Volvo Update: The French Gamble (Again!)

21 Dec

As I watch the strange doing of the the sailors in Volvo Ocean Race, I can't help but admire the Gaullic flair Franck Cammas and his Groupama crew are bringing to this Anglo race. Eschewing the careful, conservative tactics of the rest of the fleet, Cammas has taken big flyers on both legs. His tour of the African coast did not work out so well in Leg 1 (though Groupama still came in third since half the fleet broke down).

In the current Leg they took off again, sailing around a sticky trough that trapped the rest of the fleet for days, even though they had to sail a much longer distance. And this gamble seems to be paying off, as Groupama has consolidated on the fleet and carved out an 80-mile lead approaching the doldrums.

What will happen after that, I have no idea, since the boats are sailing into a Stealth Zone to hide them from pirates (if they wanted advice about pirates they should have come to me!). That means they are sailing to an undisclosed port, and their positions will be hidden. That's one way to wind the Volvo Ocean Race back to the Whitbread days when boats would simly disappear over the horizon until they appeared again at the finish. 

Here's the assessment from onboard Groupama:

"These aren't easy conditions because we're beam onto the wind with a rather messy sea state: the boat's very wet! Furthermore you have to switch sails fairly quickly so as to adapt to the variations in the breeze. Fortunately the water and air temperatures are good: it's hot but we're all soaked… However, we're happy with our positioning and we're making fast headway: Groupama 4 is quick in these conditions. The helmsman is having a ball because the boat is very pleasant to drive and can surf off the waves, but the trimmers have their eyes more on the wake than up ahead because it's impossible to keep your eyes open in the constant spray.

"We found ourselves sailing on our own again in the front! As such we joined back up with the main group because the conditions weren't easy to follow. After that though, we found a way out via the South. I think that the other crews focus more on a short term strategy because we couldn't understand why nobody followed us when we set off towards the South-East for the third time… On exiting the front and with the separation we acquired as a result, we've benefited from a better angle to make headway North over the past three days. Now we're gradually going to latch onto light airs and it's likely that the whole fleet will bunch up again on crossing the equator. It's true that we're beginning to get a bit of a complex by dint of constantly doing our own thing… However, our confidence has been boosted now as regards the way we're tackling the strategy, and that's remotivated the crew!"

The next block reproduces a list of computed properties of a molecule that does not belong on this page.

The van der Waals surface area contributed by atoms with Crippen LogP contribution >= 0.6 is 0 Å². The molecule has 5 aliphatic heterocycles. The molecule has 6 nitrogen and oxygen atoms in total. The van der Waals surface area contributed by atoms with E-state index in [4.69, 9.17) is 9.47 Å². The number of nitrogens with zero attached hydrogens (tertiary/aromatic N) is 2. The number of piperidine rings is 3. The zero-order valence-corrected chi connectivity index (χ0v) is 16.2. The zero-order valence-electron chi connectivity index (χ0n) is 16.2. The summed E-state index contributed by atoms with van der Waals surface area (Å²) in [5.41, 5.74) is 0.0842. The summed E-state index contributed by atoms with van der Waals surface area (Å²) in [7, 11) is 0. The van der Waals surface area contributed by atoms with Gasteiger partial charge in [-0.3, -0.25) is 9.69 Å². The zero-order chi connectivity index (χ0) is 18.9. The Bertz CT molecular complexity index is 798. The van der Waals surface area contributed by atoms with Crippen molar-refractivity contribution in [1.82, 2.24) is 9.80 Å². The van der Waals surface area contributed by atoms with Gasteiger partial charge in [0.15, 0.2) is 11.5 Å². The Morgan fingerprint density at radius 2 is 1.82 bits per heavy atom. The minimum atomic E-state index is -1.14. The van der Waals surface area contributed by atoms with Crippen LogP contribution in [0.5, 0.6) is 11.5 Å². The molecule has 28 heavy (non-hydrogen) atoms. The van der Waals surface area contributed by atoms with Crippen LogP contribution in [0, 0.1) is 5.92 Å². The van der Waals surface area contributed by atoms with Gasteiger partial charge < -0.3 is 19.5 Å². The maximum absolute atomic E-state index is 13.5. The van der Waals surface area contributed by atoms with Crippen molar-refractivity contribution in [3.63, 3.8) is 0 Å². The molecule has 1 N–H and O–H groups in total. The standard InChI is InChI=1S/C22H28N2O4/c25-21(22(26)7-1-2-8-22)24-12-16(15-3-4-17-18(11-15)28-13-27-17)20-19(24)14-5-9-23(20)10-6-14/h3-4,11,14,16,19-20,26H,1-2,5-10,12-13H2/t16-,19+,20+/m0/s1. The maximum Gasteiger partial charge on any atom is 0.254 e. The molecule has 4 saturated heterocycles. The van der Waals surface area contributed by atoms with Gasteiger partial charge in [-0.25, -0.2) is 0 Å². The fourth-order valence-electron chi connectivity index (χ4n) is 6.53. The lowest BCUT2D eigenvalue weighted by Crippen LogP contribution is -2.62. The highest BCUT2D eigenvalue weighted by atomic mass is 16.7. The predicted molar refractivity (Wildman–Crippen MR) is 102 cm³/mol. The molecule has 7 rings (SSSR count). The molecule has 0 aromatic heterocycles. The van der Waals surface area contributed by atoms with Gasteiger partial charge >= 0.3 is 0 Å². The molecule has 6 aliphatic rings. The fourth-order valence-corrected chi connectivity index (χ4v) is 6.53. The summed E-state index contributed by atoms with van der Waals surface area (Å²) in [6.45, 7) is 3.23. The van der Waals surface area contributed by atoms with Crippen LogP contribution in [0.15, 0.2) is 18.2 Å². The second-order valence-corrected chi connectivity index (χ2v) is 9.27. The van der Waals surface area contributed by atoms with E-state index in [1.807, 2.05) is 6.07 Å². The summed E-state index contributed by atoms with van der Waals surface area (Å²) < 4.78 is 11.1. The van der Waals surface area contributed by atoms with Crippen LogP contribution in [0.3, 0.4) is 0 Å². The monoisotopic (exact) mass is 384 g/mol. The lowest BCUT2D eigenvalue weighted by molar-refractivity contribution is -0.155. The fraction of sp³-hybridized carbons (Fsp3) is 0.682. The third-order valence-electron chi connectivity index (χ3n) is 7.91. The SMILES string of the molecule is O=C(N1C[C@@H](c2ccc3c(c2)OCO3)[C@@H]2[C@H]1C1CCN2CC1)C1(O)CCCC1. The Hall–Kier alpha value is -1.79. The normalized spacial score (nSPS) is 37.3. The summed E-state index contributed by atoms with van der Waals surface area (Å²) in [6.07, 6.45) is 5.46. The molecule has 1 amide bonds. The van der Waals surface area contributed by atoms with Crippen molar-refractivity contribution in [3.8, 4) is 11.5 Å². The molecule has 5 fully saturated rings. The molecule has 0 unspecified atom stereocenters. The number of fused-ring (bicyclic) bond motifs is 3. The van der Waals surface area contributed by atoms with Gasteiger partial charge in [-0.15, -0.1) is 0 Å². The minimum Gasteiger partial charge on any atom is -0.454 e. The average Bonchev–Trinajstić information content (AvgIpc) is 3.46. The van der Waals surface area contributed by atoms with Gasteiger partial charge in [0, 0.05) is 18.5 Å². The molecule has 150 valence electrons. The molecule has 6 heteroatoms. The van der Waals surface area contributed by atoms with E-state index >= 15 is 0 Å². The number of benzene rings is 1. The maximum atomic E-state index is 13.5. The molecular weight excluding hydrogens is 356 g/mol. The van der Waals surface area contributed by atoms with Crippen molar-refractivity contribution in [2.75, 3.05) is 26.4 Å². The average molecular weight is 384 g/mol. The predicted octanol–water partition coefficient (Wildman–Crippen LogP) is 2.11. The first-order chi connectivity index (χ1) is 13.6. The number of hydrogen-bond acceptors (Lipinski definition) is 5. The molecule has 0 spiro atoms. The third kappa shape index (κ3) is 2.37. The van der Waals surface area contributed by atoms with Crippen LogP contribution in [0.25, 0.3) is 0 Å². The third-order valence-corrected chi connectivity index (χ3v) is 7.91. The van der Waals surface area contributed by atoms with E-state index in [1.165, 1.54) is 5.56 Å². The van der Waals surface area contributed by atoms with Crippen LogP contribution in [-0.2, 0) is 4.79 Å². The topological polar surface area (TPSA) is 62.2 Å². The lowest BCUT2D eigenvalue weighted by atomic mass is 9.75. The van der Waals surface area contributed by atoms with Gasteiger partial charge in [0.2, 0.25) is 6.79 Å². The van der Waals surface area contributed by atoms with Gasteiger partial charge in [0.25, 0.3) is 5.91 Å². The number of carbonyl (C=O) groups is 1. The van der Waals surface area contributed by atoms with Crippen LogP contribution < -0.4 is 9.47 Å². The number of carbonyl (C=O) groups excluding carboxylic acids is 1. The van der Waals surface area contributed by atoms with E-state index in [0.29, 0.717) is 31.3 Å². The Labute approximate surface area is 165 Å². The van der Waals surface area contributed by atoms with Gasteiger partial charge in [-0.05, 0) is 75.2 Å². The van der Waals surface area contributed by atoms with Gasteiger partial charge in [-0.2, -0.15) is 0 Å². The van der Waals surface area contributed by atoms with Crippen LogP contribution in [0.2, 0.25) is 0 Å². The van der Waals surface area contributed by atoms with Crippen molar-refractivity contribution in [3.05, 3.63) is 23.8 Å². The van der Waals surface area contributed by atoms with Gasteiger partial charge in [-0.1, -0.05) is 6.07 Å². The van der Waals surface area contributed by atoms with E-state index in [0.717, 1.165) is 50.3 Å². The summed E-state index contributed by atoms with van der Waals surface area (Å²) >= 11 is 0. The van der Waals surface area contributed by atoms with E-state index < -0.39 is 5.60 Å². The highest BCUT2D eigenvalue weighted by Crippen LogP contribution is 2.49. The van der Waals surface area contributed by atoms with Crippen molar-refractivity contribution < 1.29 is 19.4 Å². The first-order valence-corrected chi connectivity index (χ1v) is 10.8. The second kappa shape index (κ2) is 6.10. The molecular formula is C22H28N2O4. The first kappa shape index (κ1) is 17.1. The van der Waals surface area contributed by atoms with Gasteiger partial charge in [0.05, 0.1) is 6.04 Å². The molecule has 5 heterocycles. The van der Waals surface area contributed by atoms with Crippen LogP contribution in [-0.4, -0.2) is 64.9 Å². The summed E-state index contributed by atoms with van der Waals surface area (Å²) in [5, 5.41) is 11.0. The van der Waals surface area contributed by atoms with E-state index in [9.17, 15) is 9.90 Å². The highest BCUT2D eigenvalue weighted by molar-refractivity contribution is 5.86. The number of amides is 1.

However, with the approach of the Doldrums looming, Franck Cammas and his crew will modify their approach in relation to their rivals: as there is no meteorological phenomenon set to disturb the course, the aim above all is to traverse the Inter-Tropical Convergence Zone (ITCZ) as quickly as possible, in the knowledge that the area isn't as active as it can be in the Atlantic. As such they will have to favour a direct route, at 20° to the `secret' port and play with the wind variations and clouds along the way as they climb up towards the equator.

"The best tactic is to remain between our rivals and the finish. As such we're going to try to gradually slip along, following their trajectories. However, the Doldrums remain a hazardous zone, which can just as easily favour the leaders as the pursuers. Added to this, you can't really rely on the grib files in the area! You just have play your opportunist card, making the very most of the clouds and squalls in the area. It's not a region I'm familiar with, but the same is true for the others…"

From this afternoon, the tradewinds will switch round to about fifteen knots of south-easterly, which will make things more pleasant on deck. The breeze will ease to around ten knots by Thursday at noon, heralding a considerable dip in pace over the next two days, thus favouring a bunching of the fleet. If things go as forecast, it won't be until the middle of the weekend that the westerly wind of around a dozen knots will settle at around 4° South, and this will be the scenario until the finish.


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